Of emotionally-strung and demanding rescuers

So the conversation with our panel vet then veered off to the topic of emotionally-strung and demanding rescuers. 

We had one such case a few months ago when this rescuer fired our vet till no end.  He had asked me to sponsor the spaying-neutering of his 6 rescued cats, through one of my other friends.  I said okay, so the appointment was made. 

When he collected his cats, he bought medicine for his own dog and asked the clinic to put it into my bill.  Then, he even tried to wangle one week’s boarding for his (male) cats and to put it into my bill as well. 

Oh gosh….

The clinic rang me and I said no, we cannot afford such luxuries and we cannot pay for the medicine for his own dog.  Our funds don’t cover such things.  Boarding is only for surgeries or serious medical cases that warrant it. 

Before I knew it, my phone rang.  I had an earful from him!!  At least half an hour….

Apparently, our vet also had a earful from him. 

At least mine was on the phone.  Our vet had to bear with him face-to-face. 

I apologised profusely to our vet for bringing in such a person.  That’s the trouble when you deal with strangers who ask for help. 

Thank goodness our vet was in good spirits that day.  He said he found it all rather “entertaining” on an otherwise boring Friday afternoon.

Then, there are also cases where rescuers make demands.  They already get a rescue rate, yet they still make demands and insist that things be done their way. 

Hang on…before you write a comment here and say I’m being defensive, please note that the vet said this and not me!  I don’t know what rescuers do and I don’t comment on other people’s actions or decisions. 

I have never ever called myself a “rescuer” because I am not one.  It takes a great deal to be a “rescuer” – you’d need the skills and the expertise.  I hear, though, there are “certified rescuers” in the Klang Valley.  That’s interesting, isn’t it?  I may be someone who picks up kittens from rubbish heaps or take dogs out of dog pounds, but that doesn’t make me a “rescuer”.  Big word….dare not use it!

Anyway, I digress….

Back to what the vet said….

And, when these rescuers don’t get whatever they demand for, they go around bad-mouthing that particular vet, the vet said. 

And this is why, the vet said, many vets are actually “afraid” of rescuers.  It has also given a bad name to rescuers.  No wonder when I asked if another vet in PJ could be on our panel, he straight away said NO.  “No Rescuers!  You think I run a charity here?”, he bellowed.   

He must have had plenty of bad experiences with rescuers.  I empathise.  I also respect the fact that vets who run their private practice but who are willing to offer a rescue rate do so as a form of community service and charity.  The least we can do is to abide by their clinic policy, be thankful for whatever rescue rate they can offer, settle our bills promptly and not over-burden them with too many of our cases.  To put it bluntly, “beggars cannot be choosers”.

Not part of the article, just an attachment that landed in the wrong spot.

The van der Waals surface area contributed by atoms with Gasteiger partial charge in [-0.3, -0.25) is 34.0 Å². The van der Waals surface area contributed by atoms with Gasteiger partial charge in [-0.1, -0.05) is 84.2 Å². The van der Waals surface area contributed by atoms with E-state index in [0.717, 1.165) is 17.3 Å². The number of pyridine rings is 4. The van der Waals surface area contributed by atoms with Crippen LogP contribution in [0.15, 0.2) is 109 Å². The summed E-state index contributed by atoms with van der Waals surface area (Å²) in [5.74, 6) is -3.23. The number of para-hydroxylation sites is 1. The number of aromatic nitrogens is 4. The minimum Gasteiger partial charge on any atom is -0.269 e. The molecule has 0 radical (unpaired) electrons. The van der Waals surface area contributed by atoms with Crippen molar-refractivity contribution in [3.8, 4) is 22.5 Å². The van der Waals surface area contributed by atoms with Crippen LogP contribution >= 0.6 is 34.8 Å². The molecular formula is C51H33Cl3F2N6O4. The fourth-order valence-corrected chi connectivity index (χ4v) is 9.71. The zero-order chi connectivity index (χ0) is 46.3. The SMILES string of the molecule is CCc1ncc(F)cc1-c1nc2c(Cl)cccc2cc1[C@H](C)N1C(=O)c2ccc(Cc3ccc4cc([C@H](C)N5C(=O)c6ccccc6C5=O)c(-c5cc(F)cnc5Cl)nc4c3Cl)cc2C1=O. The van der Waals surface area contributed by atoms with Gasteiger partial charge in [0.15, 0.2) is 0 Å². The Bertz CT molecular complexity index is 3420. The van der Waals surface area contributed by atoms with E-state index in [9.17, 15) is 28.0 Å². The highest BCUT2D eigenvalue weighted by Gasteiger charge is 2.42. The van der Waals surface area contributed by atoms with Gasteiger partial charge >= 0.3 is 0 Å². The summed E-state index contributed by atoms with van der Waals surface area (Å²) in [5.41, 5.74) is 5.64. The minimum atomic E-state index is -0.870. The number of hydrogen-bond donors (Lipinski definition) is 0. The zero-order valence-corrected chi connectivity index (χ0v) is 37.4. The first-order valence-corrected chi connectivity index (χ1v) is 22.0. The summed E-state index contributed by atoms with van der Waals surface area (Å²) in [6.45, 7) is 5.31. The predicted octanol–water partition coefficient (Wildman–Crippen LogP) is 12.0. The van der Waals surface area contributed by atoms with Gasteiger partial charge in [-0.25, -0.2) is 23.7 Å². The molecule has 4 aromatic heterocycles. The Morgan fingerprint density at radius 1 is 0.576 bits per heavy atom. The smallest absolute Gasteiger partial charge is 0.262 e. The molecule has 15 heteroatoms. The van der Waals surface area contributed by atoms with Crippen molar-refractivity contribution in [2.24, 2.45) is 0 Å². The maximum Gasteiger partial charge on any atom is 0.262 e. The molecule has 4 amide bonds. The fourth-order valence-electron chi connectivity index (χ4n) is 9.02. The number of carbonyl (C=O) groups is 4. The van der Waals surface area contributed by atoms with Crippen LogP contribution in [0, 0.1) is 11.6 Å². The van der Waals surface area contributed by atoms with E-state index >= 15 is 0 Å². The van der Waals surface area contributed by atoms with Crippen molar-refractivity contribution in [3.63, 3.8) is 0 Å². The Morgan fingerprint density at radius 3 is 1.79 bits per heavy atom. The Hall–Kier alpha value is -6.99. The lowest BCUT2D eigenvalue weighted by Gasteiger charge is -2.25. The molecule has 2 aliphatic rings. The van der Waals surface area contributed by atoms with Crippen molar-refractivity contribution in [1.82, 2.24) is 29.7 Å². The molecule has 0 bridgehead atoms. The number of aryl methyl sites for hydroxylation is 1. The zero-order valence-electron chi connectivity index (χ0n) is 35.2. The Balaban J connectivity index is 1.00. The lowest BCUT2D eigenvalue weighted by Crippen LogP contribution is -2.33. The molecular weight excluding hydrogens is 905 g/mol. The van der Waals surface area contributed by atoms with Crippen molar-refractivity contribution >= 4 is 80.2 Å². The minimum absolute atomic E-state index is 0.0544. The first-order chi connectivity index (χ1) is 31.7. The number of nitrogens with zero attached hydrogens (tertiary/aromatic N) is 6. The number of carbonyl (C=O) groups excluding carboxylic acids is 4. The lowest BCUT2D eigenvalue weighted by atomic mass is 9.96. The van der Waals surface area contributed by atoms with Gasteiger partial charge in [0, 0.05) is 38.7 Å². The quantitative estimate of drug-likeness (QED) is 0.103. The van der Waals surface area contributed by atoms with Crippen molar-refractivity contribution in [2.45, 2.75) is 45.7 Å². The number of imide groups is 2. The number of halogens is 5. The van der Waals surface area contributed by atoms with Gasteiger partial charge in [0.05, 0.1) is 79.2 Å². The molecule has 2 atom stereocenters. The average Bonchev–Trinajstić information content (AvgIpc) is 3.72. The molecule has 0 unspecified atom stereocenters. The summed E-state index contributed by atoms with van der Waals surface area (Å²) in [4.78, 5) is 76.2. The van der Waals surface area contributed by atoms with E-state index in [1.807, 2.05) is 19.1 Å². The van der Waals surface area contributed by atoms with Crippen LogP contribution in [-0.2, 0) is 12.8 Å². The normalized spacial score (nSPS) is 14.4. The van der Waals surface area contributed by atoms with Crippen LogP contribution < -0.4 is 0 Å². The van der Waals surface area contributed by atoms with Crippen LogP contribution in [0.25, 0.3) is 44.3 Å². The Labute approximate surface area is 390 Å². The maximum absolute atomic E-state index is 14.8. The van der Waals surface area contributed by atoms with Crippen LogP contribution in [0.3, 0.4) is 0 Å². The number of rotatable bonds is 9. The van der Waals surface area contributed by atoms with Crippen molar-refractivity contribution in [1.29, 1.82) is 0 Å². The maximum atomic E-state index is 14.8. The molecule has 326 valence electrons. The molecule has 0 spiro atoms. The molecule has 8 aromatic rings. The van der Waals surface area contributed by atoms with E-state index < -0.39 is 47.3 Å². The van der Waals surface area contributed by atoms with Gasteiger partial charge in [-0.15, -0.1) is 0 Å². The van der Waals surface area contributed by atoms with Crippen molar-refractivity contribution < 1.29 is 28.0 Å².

This brings to mind another rescuer who got really angry with me last year when I said we did not have sufficient funds to provide the 6-day boarding that she needed for her dogs (3 before and 3 after).  I had already agreed to sponsor the spay-neuter charges but explained that we did not have sufficient funds to cover that many days of boarding.  She somehow insisted that we must and she finally decided I wasn’t helpful.  Oh well…never mind.  She is entitled to her opinion. 
So, I’m quite glad I’m not a “rescuer”.  My vet once referred to me as an “activist”.  Goodness gracious, no, no, no.  Don’t call me names, sir.  I’m none of those!  Those are big words and they come with huge responsibilities. 

Then, there are other stories, but it’ll have to wait for another day.

Someone’s calling me regarding an injured Spitz rescued at the KTM station and asking for sponsorship for its treatment. 

I got to go. 

To the RESCUE!!??

No, no, to just look-see and see how we can help. 

Have a pleasant evening and don’t take life so seriously, please.  It’s short.  Anger will only make it shorter. 






4 responses to “Of emotionally-strung and demanding rescuers”

  1. Anonymous

    Some people can be so ungrateful and spiteful..

  2. YH

    Haha I can totally relate to that. There are always people who are grateful to others effort, but there are also always people who aren't. Rescuers or not, I think we all need to realise that many of those who are doing this are doing a voluntary work. If you have a family, job, and others to take care, so do they. And these are the people who use their free time or in the vet's case, charging a minimal rate to cover his bill for a good cause. I mean, come on, like what the vet said, he is really not running a charity and he needs to feed his family too!

    Everyone is desperate at times like this. But it's important to realise that we shouldn't bad-mouth or blame others if they don't do it our way. Others may just have a different point of view and vision. If we find it a must to do it our way, I guess we can always start doing it ourselves, isn't it? 🙂

  3. I bow to you, YH.
    Thank you!

  4. Devi Narayanan

    Oh dear! Dr Chan Kah Yein is already taking off a big burden by paying for neutering cost (for genuine cases) and this fellow wants the maximum from her.

    Hopefully, he doesnt ask the vet to add his personal provision bills and utilities bills to her account as well.

    Real joker, he is.

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